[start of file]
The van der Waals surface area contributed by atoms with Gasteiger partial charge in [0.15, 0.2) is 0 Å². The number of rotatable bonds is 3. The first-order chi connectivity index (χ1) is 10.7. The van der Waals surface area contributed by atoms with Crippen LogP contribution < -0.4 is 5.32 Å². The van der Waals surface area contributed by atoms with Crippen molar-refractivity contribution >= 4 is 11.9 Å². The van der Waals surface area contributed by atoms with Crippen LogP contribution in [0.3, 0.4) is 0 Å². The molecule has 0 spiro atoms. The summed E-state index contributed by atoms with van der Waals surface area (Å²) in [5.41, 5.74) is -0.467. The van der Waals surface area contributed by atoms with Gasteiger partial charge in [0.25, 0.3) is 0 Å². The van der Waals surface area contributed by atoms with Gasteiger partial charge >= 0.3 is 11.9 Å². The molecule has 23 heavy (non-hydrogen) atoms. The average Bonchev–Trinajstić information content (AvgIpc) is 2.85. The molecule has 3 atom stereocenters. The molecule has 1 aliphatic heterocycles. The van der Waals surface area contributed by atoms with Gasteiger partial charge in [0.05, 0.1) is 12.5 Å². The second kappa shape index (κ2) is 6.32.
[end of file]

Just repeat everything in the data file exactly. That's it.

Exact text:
The van der Waals surface area contributed by atoms with Gasteiger partial charge in [0.15, 0.2) is 0 Å². The number of rotatable bonds is 3. The first-order chi connectivity index (χ1) is 10.7. The van der Waals surface area contributed by atoms with Crippen LogP contribution < -0.4 is 5.32 Å². The van der Waals surface area contributed by atoms with Crippen molar-refractivity contribution >= 4 is 11.9 Å². The van der Waals surface area contributed by atoms with Crippen LogP contribution in [0.3, 0.4) is 0 Å². The molecule has 0 spiro atoms. The summed E-state index contributed by atoms with van der Waals surface area (Å²) in [5.41, 5.74) is -0.467. The van der Waals surface area contributed by atoms with Gasteiger partial charge in [0.25, 0.3) is 0 Å². The van der Waals surface area contributed by atoms with Gasteiger partial charge >= 0.3 is 11.9 Å². The molecule has 23 heavy (non-hydrogen) atoms. The average Bonchev–Trinajstić information content (AvgIpc) is 2.85. The molecule has 3 atom stereocenters. The molecule has 1 aliphatic heterocycles. The van der Waals surface area contributed by atoms with Gasteiger partial charge in [0.05, 0.1) is 12.5 Å². The second kappa shape index (κ2) is 6.32.